Great teachers have outstanding relationships with their students.
Never underestimate the value of these relationships. Whenever you approach a student, start with the heart. That phrase comes from one of my all-time-favorite books, Crucial Conversation, Tools For Talking When Stakes Are High (referral link). And make no mistake, stakes are always high when a teacher approaches a student.
Start with the heart refers to the idea that healthy dialog starts with good motives. Before you enter a conversation, take an intentional moment to ask yourself what you hope to get out of the conversation. When you approach the student, first identify your shared goals and then your intention:
Jay, both you and I want you to get the most you can out of this project, and want the process to be as easy as it can for you. I broke the project up into small pieces so that it is easy for you to complete each part. Yesterday, when you did not submit your outline, I began to worry about whether you would be able to keep up with the project. Can you help me understand what happened? How can I help you get this outline completed and submitted?
Note the difference between the above approach and a common misstep below:
Jay, where is your outline? You will lose 10 points per every day that it is late and I will not accept it after Friday. I also am e-mailing your mom so she is going to ask you about it tonight. I expect it on my desk tomorrow.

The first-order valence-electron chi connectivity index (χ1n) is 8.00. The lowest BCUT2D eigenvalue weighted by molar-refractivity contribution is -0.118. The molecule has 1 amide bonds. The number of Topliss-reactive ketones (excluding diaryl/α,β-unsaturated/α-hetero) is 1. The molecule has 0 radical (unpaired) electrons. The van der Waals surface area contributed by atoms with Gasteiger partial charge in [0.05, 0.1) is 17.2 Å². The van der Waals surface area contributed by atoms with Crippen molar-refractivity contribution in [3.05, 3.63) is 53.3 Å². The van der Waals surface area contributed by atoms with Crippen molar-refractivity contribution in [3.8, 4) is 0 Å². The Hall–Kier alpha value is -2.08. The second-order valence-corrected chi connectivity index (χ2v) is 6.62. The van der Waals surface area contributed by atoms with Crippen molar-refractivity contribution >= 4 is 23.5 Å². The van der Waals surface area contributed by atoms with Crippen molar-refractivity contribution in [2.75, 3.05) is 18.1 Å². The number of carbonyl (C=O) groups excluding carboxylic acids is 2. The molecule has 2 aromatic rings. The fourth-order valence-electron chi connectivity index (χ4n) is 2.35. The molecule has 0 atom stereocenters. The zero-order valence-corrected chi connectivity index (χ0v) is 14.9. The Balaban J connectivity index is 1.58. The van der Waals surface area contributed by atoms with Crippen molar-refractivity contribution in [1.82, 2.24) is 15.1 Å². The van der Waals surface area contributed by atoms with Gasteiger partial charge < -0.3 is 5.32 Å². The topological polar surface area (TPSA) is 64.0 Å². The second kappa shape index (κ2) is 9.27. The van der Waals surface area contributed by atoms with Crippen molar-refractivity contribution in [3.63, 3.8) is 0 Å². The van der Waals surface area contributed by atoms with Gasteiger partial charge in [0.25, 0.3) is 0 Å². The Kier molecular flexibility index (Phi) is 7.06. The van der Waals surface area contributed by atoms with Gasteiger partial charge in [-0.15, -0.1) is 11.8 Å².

The latter example may occasionally get the outline turned in, but it never gets the relationship strengthened. You want both. Do not settle for less.
Lastly, and perhaps most importantly, do not use sarcasm. Not ever. Especially avoid sarcasm with anyone below high school, but even in high school, sarcasm is a terrible, yes terrible, communications method. The Crucial team identifies sarcasm as a form of violence, and the Greek root means to tear flesh. Sarcasm is, by definition, not genuine. Healthy relationships thrive from genuine communication. Do not get caught in this trap.
If you need a trick to work on your sarcasm, try wearing a rubber band around your wrist for about a week. Each time you see it, remember that you are trying to avoid sarcasm. When you are teaching, or in a meeting, and your hand flashes in front of your face as you gesture, let it remind you of trying to be more straightforward and clear with your students and peers.
Try this for one week. Give it your full effort. Come back and let us know how the experiment worked.
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